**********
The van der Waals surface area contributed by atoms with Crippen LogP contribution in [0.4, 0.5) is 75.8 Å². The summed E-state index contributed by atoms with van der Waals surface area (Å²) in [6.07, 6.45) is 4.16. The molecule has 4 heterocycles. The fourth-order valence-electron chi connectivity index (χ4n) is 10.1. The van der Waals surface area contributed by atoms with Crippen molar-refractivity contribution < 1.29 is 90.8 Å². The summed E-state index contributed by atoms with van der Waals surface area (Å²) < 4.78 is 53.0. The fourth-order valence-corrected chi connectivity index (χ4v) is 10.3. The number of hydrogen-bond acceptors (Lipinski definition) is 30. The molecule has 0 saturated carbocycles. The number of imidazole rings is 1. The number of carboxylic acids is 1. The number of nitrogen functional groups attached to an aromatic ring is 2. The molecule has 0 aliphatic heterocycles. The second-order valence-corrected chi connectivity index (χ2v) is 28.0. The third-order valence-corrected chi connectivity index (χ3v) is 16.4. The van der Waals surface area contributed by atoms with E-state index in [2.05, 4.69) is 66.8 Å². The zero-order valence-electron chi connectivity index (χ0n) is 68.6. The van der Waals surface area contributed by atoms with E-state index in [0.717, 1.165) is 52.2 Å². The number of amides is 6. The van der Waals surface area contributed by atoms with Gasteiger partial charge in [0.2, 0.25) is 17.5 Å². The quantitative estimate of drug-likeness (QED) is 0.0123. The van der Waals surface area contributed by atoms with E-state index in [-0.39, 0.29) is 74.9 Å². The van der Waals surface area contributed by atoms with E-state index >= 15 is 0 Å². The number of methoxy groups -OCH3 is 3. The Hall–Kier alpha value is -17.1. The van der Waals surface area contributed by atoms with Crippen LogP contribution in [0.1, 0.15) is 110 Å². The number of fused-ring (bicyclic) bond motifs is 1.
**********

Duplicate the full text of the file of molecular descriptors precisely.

The van der Waals surface area contributed by atoms with Crippen LogP contribution in [0.4, 0.5) is 75.8 Å². The summed E-state index contributed by atoms with van der Waals surface area (Å²) in [6.07, 6.45) is 4.16. The molecule has 4 heterocycles. The fourth-order valence-electron chi connectivity index (χ4n) is 10.1. The van der Waals surface area contributed by atoms with Crippen molar-refractivity contribution < 1.29 is 90.8 Å². The summed E-state index contributed by atoms with van der Waals surface area (Å²) < 4.78 is 53.0. The fourth-order valence-corrected chi connectivity index (χ4v) is 10.3. The number of hydrogen-bond acceptors (Lipinski definition) is 30. The molecule has 0 saturated carbocycles. The number of imidazole rings is 1. The number of carboxylic acids is 1. The number of nitrogen functional groups attached to an aromatic ring is 2. The molecule has 0 aliphatic heterocycles. The second-order valence-corrected chi connectivity index (χ2v) is 28.0. The third-order valence-corrected chi connectivity index (χ3v) is 16.4. The van der Waals surface area contributed by atoms with E-state index in [2.05, 4.69) is 66.8 Å². The zero-order valence-electron chi connectivity index (χ0n) is 68.6. The van der Waals surface area contributed by atoms with E-state index in [0.717, 1.165) is 52.2 Å². The number of amides is 6. The van der Waals surface area contributed by atoms with Gasteiger partial charge in [0.2, 0.25) is 17.5 Å². The quantitative estimate of drug-likeness (QED) is 0.0123. The van der Waals surface area contributed by atoms with E-state index in [-0.39, 0.29) is 74.9 Å². The van der Waals surface area contributed by atoms with E-state index >= 15 is 0 Å². The number of methoxy groups -OCH3 is 3. The Hall–Kier alpha value is -17.1. The van der Waals surface area contributed by atoms with Crippen LogP contribution in [0.1, 0.15) is 110 Å². The number of fused-ring (bicyclic) bond motifs is 1.